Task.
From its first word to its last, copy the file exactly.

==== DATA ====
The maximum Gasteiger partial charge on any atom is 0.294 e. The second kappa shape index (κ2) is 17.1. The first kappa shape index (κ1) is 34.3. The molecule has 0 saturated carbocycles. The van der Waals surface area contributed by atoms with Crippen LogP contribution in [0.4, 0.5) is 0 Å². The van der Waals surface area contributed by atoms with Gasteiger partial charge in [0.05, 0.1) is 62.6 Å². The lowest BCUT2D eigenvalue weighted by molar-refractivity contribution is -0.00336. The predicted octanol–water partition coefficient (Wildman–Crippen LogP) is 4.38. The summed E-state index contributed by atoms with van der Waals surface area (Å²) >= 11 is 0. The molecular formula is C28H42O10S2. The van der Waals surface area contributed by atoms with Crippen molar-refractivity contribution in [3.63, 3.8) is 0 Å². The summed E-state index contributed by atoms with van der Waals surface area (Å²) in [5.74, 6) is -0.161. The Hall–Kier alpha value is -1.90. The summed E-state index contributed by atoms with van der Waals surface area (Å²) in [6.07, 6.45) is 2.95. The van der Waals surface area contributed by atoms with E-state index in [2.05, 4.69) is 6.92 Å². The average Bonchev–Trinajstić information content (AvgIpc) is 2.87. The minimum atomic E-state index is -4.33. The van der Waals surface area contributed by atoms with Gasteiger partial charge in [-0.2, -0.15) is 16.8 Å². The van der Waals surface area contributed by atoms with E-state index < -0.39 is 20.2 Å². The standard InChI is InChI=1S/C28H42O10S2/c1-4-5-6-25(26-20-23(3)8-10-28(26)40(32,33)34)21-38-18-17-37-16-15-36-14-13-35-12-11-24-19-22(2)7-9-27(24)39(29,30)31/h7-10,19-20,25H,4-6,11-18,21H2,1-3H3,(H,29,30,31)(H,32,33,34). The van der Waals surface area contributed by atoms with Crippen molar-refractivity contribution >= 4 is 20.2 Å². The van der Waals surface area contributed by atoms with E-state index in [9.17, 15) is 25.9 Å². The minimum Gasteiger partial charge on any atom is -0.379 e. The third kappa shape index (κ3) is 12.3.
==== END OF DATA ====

The maximum Gasteiger partial charge on any atom is 0.294 e. The second kappa shape index (κ2) is 17.1. The first kappa shape index (κ1) is 34.3. The molecule has 0 saturated carbocycles. The van der Waals surface area contributed by atoms with Crippen LogP contribution in [0.4, 0.5) is 0 Å². The van der Waals surface area contributed by atoms with Gasteiger partial charge in [0.05, 0.1) is 62.6 Å². The lowest BCUT2D eigenvalue weighted by molar-refractivity contribution is -0.00336. The predicted octanol–water partition coefficient (Wildman–Crippen LogP) is 4.38. The summed E-state index contributed by atoms with van der Waals surface area (Å²) >= 11 is 0. The molecular formula is C28H42O10S2. The van der Waals surface area contributed by atoms with Crippen molar-refractivity contribution in [3.63, 3.8) is 0 Å². The summed E-state index contributed by atoms with van der Waals surface area (Å²) in [5.74, 6) is -0.161. The Hall–Kier alpha value is -1.90. The summed E-state index contributed by atoms with van der Waals surface area (Å²) in [6.07, 6.45) is 2.95. The van der Waals surface area contributed by atoms with E-state index in [2.05, 4.69) is 6.92 Å². The average Bonchev–Trinajstić information content (AvgIpc) is 2.87. The minimum atomic E-state index is -4.33. The van der Waals surface area contributed by atoms with Gasteiger partial charge in [-0.2, -0.15) is 16.8 Å². The van der Waals surface area contributed by atoms with E-state index < -0.39 is 20.2 Å². The standard InChI is InChI=1S/C28H42O10S2/c1-4-5-6-25(26-20-23(3)8-10-28(26)40(32,33)34)21-38-18-17-37-16-15-36-14-13-35-12-11-24-19-22(2)7-9-27(24)39(29,30)31/h7-10,19-20,25H,4-6,11-18,21H2,1-3H3,(H,29,30,31)(H,32,33,34). The van der Waals surface area contributed by atoms with Crippen molar-refractivity contribution >= 4 is 20.2 Å². The van der Waals surface area contributed by atoms with E-state index in [9.17, 15) is 25.9 Å². The minimum Gasteiger partial charge on any atom is -0.379 e. The third kappa shape index (κ3) is 12.3.